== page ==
If I knew you, I may or may not like you. But I probably wouldn’t want to live by you. Now, that’s a difficult thing to admit for a Black girl from Detroit, who is old enough to have participated in a protest against apartheid in South Africa, albeit mostly because she wanted a morally legitimate excuse to skip out on a highschool history test that she had not adequately studied for. I have personally lived happily in communities comprised of all different shades, and religions, with the ultimate example being the apartment I was living in on the night of the great American East Coast blackout of 2003, when there was a block party catered by the anarchists, lit by the Buddhists, and bike pedaled by the Mormons.
But all that was before I became a religious Jew. We moved into a frum neighborhood that was mixed more in theory than in practice, and our house was nestled in the heart of an area referred to as “Kollel Heights” since so many Kollel families lived among its three blocks. While there was the occasional non-Jew living amongst us, they were hyper-aware of the tone of the community, and you could only tell when a new family had become the replacement WASP contingent because of a costumed child wandering on Halloween, forlorn and disappointed, either rebuffed at each successive house completely, or given that dusty emergency can of water chestnuts in a misguided attempt at being neighborly. By December, that family’s Noel decorations would be kept indoors, with the exception, perhaps, of a tasteful wreath.
And how comfortable I became living there. Can’t get that Sukkah down immediately after Simchat Torah? Weeks would go by with what looked like portable homeless shelters falling apart on driveways, without a visit from the Public Works department. If snow fell early on Friday morning, chances are that it would be there until late Sunday afternoon, emergency orders notwithstanding. An inmate once escaped from a nearby jail on Shabbos, and the police surrounded the perimeter of our neighborhood because of how few people would have learned about the jailbreak otherwise.
When we made Aliyah, I didn’t worry about moving to Modiin. I mean, it was a mixed city, but we were all Jews, so how bad could it be? And that is when I discovered what Shabbat can mean if you’re secular. Our neighbors threw parties on Friday nights that left us deaf, and worse, left our toddler and preschool age daughters sleepless, which for that alone I was ready to see if a literal interpretation of an eye for an eye could be applied. Saturday was reserved for boisterous concerts in the park across the street, with bikini topped performers that made me doubt the laws of physics when I pondered how so much mass could be contained in so little fabric. After a year, we gamely admitted defeat and moved to a religious yishuv.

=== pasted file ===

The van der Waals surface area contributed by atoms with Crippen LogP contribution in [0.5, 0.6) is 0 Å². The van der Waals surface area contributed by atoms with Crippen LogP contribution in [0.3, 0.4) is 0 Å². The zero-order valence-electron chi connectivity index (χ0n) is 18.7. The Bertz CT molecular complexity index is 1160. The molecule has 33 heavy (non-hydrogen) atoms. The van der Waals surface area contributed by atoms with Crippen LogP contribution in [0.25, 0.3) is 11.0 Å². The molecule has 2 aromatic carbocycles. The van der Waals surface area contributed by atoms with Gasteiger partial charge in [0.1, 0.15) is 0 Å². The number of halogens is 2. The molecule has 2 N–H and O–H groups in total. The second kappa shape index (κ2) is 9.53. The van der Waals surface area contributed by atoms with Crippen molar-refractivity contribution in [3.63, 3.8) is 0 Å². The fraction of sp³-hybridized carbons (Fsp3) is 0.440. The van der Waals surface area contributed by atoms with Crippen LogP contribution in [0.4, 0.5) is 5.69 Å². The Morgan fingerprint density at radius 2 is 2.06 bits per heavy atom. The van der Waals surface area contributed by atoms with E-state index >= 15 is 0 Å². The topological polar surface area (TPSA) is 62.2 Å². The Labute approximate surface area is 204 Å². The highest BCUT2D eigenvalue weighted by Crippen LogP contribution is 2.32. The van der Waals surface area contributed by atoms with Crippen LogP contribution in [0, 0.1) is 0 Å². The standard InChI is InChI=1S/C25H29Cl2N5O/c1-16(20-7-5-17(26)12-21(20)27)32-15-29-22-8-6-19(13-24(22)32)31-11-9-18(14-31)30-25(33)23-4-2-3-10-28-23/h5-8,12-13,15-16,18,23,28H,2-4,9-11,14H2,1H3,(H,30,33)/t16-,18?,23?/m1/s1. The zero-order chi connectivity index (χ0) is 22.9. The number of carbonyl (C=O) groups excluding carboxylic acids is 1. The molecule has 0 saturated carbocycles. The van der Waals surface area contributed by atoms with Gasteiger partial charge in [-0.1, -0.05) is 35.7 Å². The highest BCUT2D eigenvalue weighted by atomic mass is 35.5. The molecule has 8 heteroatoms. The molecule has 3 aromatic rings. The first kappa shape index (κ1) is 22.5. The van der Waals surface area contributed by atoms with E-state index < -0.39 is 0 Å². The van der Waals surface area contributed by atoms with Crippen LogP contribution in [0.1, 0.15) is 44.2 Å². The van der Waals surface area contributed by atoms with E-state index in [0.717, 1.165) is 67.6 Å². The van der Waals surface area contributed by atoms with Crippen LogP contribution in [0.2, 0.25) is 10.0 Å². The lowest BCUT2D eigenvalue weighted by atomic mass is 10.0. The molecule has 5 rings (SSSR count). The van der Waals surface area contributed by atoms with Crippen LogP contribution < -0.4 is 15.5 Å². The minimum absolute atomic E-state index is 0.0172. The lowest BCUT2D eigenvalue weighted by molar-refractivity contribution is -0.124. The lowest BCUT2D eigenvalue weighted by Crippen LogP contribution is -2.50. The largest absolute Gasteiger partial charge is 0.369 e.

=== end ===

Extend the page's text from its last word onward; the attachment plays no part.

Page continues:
Our yishuv does have an acceptance committee, and we were interviewed in a fairly unobtrusive manner. I’ve heard of committees that require graphology reports and psychological profiles, and between my handwriting and my therapy bills, I’m sure we would still be homeless if every community had those hurdles. Still, it was made fairly clear that Shabbat observance, along with kashrut, were not only expected, but were requirements of remaining there. I don’t think anyone is tracking the other pillars of observance, but this is Israel, so I wouldn’t exactly be surprised.
And you know what? I like it that way. I like quiet on Shabbat, and that my kids only have to watch for ambulances and the security jeep when taking an afternoon walk. I like not having to worry about swanky-frankies being served as an afternoon snack. I don’t want to live with people who are going to disturb my peace of mind, and I don’t care if you are Jewish, Muslim, Christian, or anything else. And who would want to take all the restrictions I follow upon themselves if they didn’t believe in it, anyway? While I do know people who live in purposefuly mixed cities, like Kfar Adumim and Tekoa, who are happy with this arrangement, it’s a lot of work, and I’m just too lazy to pull it off.
Look at it this way, it’s not you, it’s me. Except it’s you. And that’s OK. For you. But for me to be able to be happy, we need to spend some time apart. I’d even be OK with the establishment of cities reserved for the secular, as long as they were as far from major urban centers as communities designated religious tend to be. But sometimes, to preserve a state of general goodwill, you have to stand up and say “Don’t you be my neighbor!”